I am gaining new understanding as to what Soloman meant when he ranted in Ecclesiastes that “This is so meaningless! Good people are seen as bad, and bad people are seen as good!......”

The Bible also tells us that there is a time and place for everything. A time to laugh, a time to cry. A time for joy, and a time to pitch a fit. (heavily paraphrased by me).

When raising children, or just simply dealing with them, I’m not so sure you can use the same joyful tone of voice in all circumstances at all times. If you know how to accomplish this, then please educate me. I’d really like to know.

We are to train up a child in the way they should go….
If we don’t, then someone else will.
Who will that someone else be? An ex-spouse with a hidden agenda? TV? Their peers? Some drug dealer?

I don’t want to take that chance.

I believe children should be held accountable for their actions, more so as they grow older.
There should be consequences for bad behavior. If you think your children are perfect and never behave badly, then you need to seek professional help.
My own step-children are generally good kids, but every once in a while, they need correction and teaching and discipline.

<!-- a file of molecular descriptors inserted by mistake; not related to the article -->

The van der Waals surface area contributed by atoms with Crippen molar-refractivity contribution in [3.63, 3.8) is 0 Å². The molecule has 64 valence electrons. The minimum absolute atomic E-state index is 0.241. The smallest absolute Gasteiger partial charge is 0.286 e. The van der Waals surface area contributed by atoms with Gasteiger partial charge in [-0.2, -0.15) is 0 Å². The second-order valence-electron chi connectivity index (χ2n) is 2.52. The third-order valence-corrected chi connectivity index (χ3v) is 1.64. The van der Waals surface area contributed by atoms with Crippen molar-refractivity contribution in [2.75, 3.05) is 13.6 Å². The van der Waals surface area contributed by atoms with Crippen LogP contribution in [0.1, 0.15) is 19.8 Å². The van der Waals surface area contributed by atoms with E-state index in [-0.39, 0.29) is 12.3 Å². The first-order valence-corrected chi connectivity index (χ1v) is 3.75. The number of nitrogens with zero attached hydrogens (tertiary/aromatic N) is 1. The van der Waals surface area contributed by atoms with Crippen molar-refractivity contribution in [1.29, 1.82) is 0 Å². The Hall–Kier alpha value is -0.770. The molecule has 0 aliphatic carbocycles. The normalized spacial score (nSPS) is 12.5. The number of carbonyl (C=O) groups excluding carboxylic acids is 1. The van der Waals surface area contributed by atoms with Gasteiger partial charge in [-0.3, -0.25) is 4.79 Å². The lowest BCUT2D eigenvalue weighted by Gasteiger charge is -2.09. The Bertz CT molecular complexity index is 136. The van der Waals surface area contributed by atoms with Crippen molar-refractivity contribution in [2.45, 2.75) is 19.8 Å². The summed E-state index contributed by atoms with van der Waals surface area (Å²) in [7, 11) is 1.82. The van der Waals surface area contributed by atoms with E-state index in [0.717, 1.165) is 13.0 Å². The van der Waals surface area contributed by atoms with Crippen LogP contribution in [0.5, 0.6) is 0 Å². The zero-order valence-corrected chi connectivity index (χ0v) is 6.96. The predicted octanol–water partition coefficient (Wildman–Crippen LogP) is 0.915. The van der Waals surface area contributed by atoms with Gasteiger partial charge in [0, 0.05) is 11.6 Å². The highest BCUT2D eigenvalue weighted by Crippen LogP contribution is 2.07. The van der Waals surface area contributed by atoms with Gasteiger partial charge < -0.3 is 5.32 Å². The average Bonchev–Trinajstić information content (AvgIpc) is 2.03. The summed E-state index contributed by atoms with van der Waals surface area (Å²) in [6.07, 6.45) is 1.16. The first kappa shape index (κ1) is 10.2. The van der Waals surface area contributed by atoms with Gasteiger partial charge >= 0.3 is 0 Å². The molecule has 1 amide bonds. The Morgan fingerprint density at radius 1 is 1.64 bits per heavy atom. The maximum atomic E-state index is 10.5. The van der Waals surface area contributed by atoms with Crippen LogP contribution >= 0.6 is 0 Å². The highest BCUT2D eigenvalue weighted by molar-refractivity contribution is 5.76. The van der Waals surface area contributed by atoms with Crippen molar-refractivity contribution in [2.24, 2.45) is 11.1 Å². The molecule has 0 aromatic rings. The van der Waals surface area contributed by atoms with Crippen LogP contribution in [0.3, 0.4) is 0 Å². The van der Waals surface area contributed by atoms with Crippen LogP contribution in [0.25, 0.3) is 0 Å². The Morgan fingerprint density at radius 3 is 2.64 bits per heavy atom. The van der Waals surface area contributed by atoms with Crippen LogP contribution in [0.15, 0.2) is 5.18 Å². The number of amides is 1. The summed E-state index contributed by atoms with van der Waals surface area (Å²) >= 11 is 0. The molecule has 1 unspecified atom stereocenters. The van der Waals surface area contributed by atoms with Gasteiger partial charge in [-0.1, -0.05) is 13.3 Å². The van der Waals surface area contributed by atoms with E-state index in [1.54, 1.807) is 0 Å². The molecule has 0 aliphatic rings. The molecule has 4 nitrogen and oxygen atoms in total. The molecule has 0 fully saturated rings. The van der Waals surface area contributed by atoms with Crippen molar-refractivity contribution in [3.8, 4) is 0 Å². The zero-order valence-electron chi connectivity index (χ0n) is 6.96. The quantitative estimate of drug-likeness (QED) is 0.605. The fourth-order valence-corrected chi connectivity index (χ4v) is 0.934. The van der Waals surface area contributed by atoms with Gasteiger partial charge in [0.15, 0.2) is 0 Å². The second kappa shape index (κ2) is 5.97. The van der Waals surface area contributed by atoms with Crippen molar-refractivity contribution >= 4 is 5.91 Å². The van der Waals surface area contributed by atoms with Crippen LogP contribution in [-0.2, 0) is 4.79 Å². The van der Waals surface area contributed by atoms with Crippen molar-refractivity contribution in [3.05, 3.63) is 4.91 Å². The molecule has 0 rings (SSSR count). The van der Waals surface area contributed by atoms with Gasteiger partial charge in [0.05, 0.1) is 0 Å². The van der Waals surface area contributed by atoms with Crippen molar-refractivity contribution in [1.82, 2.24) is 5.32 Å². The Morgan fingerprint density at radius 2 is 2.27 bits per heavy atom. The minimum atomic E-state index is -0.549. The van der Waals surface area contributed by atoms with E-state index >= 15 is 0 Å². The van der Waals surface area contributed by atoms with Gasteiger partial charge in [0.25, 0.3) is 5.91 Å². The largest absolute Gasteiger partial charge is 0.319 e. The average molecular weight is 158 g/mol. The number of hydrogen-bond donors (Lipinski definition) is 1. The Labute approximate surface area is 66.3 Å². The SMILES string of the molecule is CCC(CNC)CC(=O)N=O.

In the same way, let your light shine before men, that they may see your good deeds and praise your Father in heaven. (Matthew 5:16)

I believe it is important to do this at home too. But I also don’t think it is all sweetness and joy.
Sometimes you need to be firm and enforce the rules.

I understand that not all parents believe this way. There are some parents who will not say “No” to their children and refuse to discipline them for fear of hurting their feelings or destroying the child’s self-esteem. They don’t want the child to feel bad. I also believe that to be irresponsible parenting.

Folly is bound up in the heart of a child, but the rod of discipline will drive it far from him.
(Proverbs 22:15)

That verse changed my son’s life! For the better.

If a child misbehaves, or does something wrong or gets themselves into trouble…they are supposed to feel bad! That’s how they learn.

There is a time and place for everything.

Me? I’d rather have fun and enjoy the family.


You, dear children, are from God and have overcome them, because the one who is in you is greater than the one who is in the world.(1 John 4:4)


Anonymous said...